Daniel Smith have introduced a number of useful new greys into their collection recently and I’ve been trying out some of them. Alvaro’s Caliente grey is a lovely, warm grey which is quite dark at full strength, and is excellent for creating moody landscape backgrounds. The cooler Alvaro’s Fresco grey can inject a feeling of drama into a composition, for example if you may like to portray a cold sea or stormy sky, or simply cool shadows. The third grey I tried was Joseph Z’s neutral grey, a versatile colour that will be a welcome addition to the landscapist’s palette, again for creating moody scenes. All these greys can of course be modified by mixing, but one great advantage of these Daniel Smith greys is that the artist will already have a selection of interesting and varied greys without having to do any prior mixing, and in each case above the colours can produce a wide variety of  tonal values.

 I shall be demonstrating next Thursday, Friday and Saturday at the marvellous Patchings Art Festival, in the St Cuthberts Mill marquee, using the superb Saunders Waterford and Bockingford papers. Our stand will be beside the marquee so do come and chat and learn more about these excellent products and see other examples after the demonstrations. I will also be signing copies of my new book, David Bellamy’s Seas & Shorelines in Watercolour, just published by Search Press and is the No.1 Landscape painting best-seller on Amazon. You can obtain signed copies from my website  I hope to see you at Patchings

David Bellamy – Painting in all weathers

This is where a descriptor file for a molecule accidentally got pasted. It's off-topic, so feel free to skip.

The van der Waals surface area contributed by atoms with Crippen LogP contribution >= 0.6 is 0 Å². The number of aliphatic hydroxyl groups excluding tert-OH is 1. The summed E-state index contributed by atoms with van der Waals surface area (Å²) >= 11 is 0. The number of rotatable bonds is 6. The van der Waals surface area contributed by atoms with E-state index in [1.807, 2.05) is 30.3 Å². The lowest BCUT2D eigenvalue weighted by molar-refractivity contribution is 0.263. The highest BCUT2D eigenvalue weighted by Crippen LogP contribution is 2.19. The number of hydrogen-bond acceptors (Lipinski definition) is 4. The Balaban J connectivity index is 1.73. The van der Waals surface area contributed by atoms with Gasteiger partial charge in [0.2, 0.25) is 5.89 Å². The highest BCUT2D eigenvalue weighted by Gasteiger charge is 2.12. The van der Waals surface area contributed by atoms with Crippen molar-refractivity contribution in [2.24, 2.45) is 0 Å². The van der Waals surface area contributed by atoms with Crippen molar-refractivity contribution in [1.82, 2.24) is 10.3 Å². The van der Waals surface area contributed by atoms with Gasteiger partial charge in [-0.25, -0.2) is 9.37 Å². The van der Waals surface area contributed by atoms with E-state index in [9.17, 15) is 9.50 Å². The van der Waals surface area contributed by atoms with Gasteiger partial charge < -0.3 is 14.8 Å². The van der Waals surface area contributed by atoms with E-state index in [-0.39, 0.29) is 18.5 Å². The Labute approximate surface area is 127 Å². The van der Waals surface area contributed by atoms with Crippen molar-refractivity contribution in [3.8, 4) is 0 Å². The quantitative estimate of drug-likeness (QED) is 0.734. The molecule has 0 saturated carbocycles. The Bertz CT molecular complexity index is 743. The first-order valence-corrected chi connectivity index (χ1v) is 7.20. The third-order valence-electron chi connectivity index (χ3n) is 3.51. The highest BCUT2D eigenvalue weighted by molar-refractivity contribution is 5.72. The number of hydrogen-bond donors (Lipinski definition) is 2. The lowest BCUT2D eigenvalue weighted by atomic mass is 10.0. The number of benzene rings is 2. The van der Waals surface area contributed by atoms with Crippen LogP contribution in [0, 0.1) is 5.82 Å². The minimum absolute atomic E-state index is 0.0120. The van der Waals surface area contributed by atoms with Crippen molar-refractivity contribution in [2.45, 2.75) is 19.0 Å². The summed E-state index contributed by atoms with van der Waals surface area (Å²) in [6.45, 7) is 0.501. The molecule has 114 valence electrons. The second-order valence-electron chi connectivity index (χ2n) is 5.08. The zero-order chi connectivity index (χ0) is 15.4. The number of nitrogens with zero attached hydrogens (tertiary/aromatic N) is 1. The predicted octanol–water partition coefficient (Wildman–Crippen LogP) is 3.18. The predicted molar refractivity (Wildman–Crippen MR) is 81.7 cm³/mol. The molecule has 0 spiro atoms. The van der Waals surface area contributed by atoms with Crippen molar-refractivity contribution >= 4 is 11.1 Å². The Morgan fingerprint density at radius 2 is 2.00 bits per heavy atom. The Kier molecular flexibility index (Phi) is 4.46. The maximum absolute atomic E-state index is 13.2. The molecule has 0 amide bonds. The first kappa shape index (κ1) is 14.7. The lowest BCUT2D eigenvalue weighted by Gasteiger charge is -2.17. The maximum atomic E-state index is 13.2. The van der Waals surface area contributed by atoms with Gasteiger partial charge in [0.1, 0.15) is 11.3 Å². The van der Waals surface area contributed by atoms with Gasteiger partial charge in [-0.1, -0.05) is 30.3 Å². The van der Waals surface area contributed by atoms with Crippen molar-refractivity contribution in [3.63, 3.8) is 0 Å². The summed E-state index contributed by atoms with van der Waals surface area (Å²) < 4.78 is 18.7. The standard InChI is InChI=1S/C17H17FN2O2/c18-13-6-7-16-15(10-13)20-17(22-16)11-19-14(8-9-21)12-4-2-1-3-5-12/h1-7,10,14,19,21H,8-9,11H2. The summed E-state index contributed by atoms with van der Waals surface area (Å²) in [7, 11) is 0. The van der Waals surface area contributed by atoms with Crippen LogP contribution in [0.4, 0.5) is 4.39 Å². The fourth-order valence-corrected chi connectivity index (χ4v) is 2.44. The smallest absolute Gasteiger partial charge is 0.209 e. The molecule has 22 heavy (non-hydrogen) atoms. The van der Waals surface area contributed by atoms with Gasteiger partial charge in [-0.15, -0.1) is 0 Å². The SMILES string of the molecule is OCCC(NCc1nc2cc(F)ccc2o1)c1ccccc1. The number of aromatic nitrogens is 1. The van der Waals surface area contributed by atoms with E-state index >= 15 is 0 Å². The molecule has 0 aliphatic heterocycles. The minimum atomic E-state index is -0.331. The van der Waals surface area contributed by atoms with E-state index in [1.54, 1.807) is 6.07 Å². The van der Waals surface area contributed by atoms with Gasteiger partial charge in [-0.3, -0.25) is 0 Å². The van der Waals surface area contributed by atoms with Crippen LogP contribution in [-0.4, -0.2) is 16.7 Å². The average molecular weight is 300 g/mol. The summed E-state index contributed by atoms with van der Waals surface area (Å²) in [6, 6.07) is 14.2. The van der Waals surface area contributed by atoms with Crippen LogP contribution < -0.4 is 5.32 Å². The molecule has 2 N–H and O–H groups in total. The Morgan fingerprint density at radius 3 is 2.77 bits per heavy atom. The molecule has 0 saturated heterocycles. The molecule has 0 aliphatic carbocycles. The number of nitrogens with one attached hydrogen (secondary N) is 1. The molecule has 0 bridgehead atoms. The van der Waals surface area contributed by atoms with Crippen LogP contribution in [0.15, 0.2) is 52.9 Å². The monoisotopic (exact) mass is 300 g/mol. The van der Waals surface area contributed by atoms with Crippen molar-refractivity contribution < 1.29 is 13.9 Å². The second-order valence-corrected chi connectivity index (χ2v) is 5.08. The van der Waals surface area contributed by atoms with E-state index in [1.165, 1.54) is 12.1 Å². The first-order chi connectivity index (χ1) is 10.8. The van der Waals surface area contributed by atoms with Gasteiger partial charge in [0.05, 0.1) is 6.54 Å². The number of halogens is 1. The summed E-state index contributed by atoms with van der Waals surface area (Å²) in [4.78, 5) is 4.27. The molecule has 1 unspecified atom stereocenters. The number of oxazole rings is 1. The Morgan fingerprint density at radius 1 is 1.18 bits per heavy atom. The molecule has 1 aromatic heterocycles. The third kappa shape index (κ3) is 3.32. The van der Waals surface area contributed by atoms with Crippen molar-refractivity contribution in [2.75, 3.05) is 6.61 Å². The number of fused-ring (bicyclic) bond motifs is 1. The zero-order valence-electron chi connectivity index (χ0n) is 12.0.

After a week of absolutely atrocious weather in the Italian Dolomites it’s nice to be back in sunny Wales for a day or two. Although I managed a number of useful sketches, without any views because of dense mist and lashing rain for much of the time it was a little annoying, especially when you know the scenery is spectacular. The previous week at Lake Garda we suffered from intense heat during a group painting holiday, but everyone remained cheerful, kept painting and put up with all that sunshine.

On Monday evening (10th July) I will be giving a talk at the launch of my Arctic Light book at Stanfords Map Shop in Covent Garden, London. It’s a fabulous place for maps and guidebooks for all over the world. There are still a number of places left, and if you wish to come along, then please get in touch with Mary Ellingham at Search Press on 01892 510 850, or marye@searchpress.com  

Although Arctic Light it is not a how-to-paint book, it is crammed with watercolours and sketches with a great many examples of the way atmosphere and light can be depicted in landscapes. This time I have also included many works showing wildlife, both animals and birds, which can make a real difference to a painting even if portrayed in a small scale within the composition. You can see more details at my website.

Next week I shall be demonstrating for St Cuthberts Mill at the annual Patchings Art Festival on the Thursday, Friday and Saturday, using the marvellous Saunders Waterford papers in the St Cuthberts Mill Marquee. The festival is on from 13th to 16th July inclusive and is highly recommended for its wealth of demonstrating artists, crafts and art materials, so do come along and have a chat. For further information on the event see Patchings Art Festival. We will also have a stand near the marquee with a number of my paintings, books, DVDs, etc, so hopefully I’ll see you there.